But what about the quintic ? No formula is known. Amazingly, no formula will ever be known! It is impossible, in general, to expression the solutions of such an equation in terms of the coefficients, using the basic operations of algebra. (Proving this is hard… but fascinating… and educational… )
Compass and Straightedge. Since antiquity Greek geometers were very interested in solving problems by the use of a compass (device for drawing circles, not the device for navigation) and straight-edge. (Some of you probably had to learn about such things in high school geometry.) The following three problems attracted a lot of attention for centuries (perhaps milennia?), and a lot of effort went toward their solution.
- Doubling the cube. Given any line segment, construct another line segment so that, if cubes are built with these segments as sides.
- Squaring the circle. Given a circle, construct a square with the same area.
- Trisecting the angle. Given any angle, construct an angle of one-third the measure of the original.
We now know that these things are all impossible.
The reason in a nutshell: if you start with a line segments of certain lengths, than all the line lengths you could ever draw with a compsas and a straightedge, no matter what you do, have something important in common — they can be written in terms of the original lengths, addition, subtraction, multiplication, division, and square roots.
Doubling the cube requires you to make two segments in the ratio (note the cube root), and squaring the circle. But the previous paragraph tells us a lot about what kinds of ratios we can and can’t get, and these are the wrong sort of numbers. We can never produce these ratios with (we can produce approximations that are as good as we want, but that’s different). Likewise trisecting general angles would require construction “the wrong kind of number”.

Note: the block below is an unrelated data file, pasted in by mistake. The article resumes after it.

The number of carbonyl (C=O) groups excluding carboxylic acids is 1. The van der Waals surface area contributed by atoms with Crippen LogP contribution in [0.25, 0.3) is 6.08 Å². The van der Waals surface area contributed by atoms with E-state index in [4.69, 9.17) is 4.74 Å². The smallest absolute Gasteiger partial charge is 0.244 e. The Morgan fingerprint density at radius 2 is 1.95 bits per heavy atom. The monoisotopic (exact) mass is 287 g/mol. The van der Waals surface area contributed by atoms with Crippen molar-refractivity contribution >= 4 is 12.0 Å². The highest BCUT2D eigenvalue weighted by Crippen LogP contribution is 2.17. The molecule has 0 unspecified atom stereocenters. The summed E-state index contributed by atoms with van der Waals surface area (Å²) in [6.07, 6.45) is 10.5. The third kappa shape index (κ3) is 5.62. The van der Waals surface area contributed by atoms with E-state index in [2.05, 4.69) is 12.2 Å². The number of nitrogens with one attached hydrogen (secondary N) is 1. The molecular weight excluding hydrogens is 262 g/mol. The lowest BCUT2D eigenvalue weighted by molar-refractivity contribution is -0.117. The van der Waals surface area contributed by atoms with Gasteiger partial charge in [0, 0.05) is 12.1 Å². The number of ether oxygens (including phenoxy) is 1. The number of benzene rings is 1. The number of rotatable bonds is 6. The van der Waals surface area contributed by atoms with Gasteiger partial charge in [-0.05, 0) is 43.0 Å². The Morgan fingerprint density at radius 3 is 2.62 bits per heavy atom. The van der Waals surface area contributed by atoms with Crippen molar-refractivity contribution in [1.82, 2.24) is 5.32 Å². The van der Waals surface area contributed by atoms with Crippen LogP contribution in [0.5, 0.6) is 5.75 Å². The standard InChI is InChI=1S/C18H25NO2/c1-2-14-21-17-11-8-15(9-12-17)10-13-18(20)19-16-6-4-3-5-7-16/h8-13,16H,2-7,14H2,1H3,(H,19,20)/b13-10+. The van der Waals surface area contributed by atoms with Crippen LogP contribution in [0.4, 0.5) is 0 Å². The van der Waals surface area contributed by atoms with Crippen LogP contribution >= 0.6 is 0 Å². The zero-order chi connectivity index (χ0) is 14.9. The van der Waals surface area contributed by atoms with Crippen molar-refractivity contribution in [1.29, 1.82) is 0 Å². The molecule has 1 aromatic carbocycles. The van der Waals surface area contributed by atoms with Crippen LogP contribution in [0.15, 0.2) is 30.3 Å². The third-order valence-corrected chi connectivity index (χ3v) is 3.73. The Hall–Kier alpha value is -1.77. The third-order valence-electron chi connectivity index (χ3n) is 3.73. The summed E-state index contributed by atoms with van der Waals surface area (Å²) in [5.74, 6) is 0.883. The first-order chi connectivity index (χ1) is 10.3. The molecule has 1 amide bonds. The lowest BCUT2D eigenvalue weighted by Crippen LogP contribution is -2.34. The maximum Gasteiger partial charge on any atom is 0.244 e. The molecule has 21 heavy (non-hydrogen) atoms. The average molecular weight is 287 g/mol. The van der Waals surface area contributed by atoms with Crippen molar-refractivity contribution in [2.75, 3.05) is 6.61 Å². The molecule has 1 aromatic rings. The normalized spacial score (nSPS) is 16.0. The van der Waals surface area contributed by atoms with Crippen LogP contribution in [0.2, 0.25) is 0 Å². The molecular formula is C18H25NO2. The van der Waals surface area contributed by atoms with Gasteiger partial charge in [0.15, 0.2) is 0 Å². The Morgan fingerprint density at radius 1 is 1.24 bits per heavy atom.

Sadly, there are still “independent mathematicians” who spend years and years trying to square the circle with compass and straightedge. I guess it’s better than kicking puppies.
(More interestingly, there are also people who study what kinds of constructions you can do with different tools or techniques. For example, it is possible to trisect angles using some basic origami moves.)
Regrettably, the phrase “mathematically impossible” has slipped into public usage lately, particularly in election coverage, but often used improperly. To convey the meaning “absolutely impossible, not just really unlikely but literally impossible”, that wouldn’t be so bad. But more than once I’ve heard something like “While it’s not technically impossible for [candidate] to win the election, if you look at the numbers it’s mathematically impossible — he’d have to win almost all the rest of the states.” Apparently some people take “mathematically impossible” to mean “unlikely for reasons that have something to do with numbers”. Misleading usage for at least two reasons.
Not only the obvious, but also because, as I say so often, mathematics isn’t numbers, it’s a way of thinking about things — numbers, yes, but also patterns, shapes, symbols, etc. Mathematical doesn’t mean “about numbers” any more than it means “about apples”.